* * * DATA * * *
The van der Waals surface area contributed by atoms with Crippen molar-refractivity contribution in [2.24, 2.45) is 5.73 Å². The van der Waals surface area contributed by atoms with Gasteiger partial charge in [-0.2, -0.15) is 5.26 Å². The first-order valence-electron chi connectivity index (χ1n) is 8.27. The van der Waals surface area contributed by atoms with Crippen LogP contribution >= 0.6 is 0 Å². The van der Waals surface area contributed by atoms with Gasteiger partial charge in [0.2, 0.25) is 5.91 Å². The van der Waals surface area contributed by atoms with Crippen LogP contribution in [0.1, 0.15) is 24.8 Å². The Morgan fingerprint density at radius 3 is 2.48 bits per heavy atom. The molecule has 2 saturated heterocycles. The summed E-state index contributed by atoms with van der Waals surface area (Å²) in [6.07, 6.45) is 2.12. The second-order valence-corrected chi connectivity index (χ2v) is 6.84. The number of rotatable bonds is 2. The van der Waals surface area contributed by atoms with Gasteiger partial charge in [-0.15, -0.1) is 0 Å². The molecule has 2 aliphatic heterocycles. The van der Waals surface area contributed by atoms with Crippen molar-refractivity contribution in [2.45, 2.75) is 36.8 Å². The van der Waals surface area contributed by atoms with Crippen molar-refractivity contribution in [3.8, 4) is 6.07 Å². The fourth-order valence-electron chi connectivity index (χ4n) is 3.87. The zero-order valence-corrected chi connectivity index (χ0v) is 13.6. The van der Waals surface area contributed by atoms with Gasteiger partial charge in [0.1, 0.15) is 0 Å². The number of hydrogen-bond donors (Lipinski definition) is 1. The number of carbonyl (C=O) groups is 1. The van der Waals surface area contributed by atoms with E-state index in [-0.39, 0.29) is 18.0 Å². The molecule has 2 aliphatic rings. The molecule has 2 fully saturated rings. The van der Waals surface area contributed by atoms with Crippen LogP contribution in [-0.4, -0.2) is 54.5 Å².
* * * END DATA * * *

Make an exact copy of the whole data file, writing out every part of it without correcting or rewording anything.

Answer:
The van der Waals surface area contributed by atoms with Crippen molar-refractivity contribution in [2.24, 2.45) is 5.73 Å². The van der Waals surface area contributed by atoms with Gasteiger partial charge in [-0.2, -0.15) is 5.26 Å². The first-order valence-electron chi connectivity index (χ1n) is 8.27. The van der Waals surface area contributed by atoms with Crippen LogP contribution >= 0.6 is 0 Å². The van der Waals surface area contributed by atoms with Gasteiger partial charge in [0.2, 0.25) is 5.91 Å². The van der Waals surface area contributed by atoms with Crippen LogP contribution in [0.1, 0.15) is 24.8 Å². The Morgan fingerprint density at radius 3 is 2.48 bits per heavy atom. The molecule has 2 saturated heterocycles. The summed E-state index contributed by atoms with van der Waals surface area (Å²) in [6.07, 6.45) is 2.12. The second-order valence-corrected chi connectivity index (χ2v) is 6.84. The number of rotatable bonds is 2. The van der Waals surface area contributed by atoms with Gasteiger partial charge in [-0.15, -0.1) is 0 Å². The molecule has 2 aliphatic heterocycles. The van der Waals surface area contributed by atoms with Crippen molar-refractivity contribution in [2.45, 2.75) is 36.8 Å². The van der Waals surface area contributed by atoms with Crippen molar-refractivity contribution in [3.8, 4) is 6.07 Å². The fourth-order valence-electron chi connectivity index (χ4n) is 3.87. The zero-order valence-corrected chi connectivity index (χ0v) is 13.6. The van der Waals surface area contributed by atoms with Gasteiger partial charge in [0.1, 0.15) is 0 Å². The number of hydrogen-bond donors (Lipinski definition) is 1. The number of carbonyl (C=O) groups is 1. The van der Waals surface area contributed by atoms with E-state index in [-0.39, 0.29) is 18.0 Å². The molecule has 2 aliphatic rings. The molecule has 2 fully saturated rings. The van der Waals surface area contributed by atoms with Crippen LogP contribution in [-0.4, -0.2) is 54.5 Å².